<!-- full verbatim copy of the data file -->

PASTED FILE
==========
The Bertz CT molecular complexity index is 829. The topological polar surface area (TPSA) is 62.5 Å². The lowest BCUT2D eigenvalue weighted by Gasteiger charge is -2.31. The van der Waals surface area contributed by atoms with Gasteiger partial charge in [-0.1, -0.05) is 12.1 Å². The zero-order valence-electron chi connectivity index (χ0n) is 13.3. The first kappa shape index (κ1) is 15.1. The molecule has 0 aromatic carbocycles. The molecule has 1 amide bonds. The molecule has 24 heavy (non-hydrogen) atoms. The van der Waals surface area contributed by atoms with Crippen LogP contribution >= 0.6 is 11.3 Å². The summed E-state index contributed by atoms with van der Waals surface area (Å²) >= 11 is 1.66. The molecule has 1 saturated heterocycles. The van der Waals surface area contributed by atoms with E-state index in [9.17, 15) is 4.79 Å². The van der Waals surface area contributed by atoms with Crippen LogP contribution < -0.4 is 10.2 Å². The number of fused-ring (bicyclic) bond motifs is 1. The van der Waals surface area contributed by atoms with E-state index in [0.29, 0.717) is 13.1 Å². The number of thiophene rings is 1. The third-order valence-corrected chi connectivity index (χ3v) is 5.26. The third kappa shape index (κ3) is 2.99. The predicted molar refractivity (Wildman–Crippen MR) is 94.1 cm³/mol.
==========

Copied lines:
The Bertz CT molecular complexity index is 829. The topological polar surface area (TPSA) is 62.5 Å². The lowest BCUT2D eigenvalue weighted by Gasteiger charge is -2.31. The van der Waals surface area contributed by atoms with Gasteiger partial charge in [-0.1, -0.05) is 12.1 Å². The zero-order valence-electron chi connectivity index (χ0n) is 13.3. The first kappa shape index (κ1) is 15.1. The molecule has 0 aromatic carbocycles. The molecule has 1 amide bonds. The molecule has 24 heavy (non-hydrogen) atoms. The van der Waals surface area contributed by atoms with Crippen LogP contribution >= 0.6 is 11.3 Å². The summed E-state index contributed by atoms with van der Waals surface area (Å²) >= 11 is 1.66. The molecule has 1 saturated heterocycles. The van der Waals surface area contributed by atoms with E-state index in [9.17, 15) is 4.79 Å². The van der Waals surface area contributed by atoms with Crippen LogP contribution < -0.4 is 10.2 Å². The number of fused-ring (bicyclic) bond motifs is 1. The van der Waals surface area contributed by atoms with E-state index in [0.29, 0.717) is 13.1 Å². The number of thiophene rings is 1. The third-order valence-corrected chi connectivity index (χ3v) is 5.26. The third kappa shape index (κ3) is 2.99. The predicted molar refractivity (Wildman–Crippen MR) is 94.1 cm³/mol.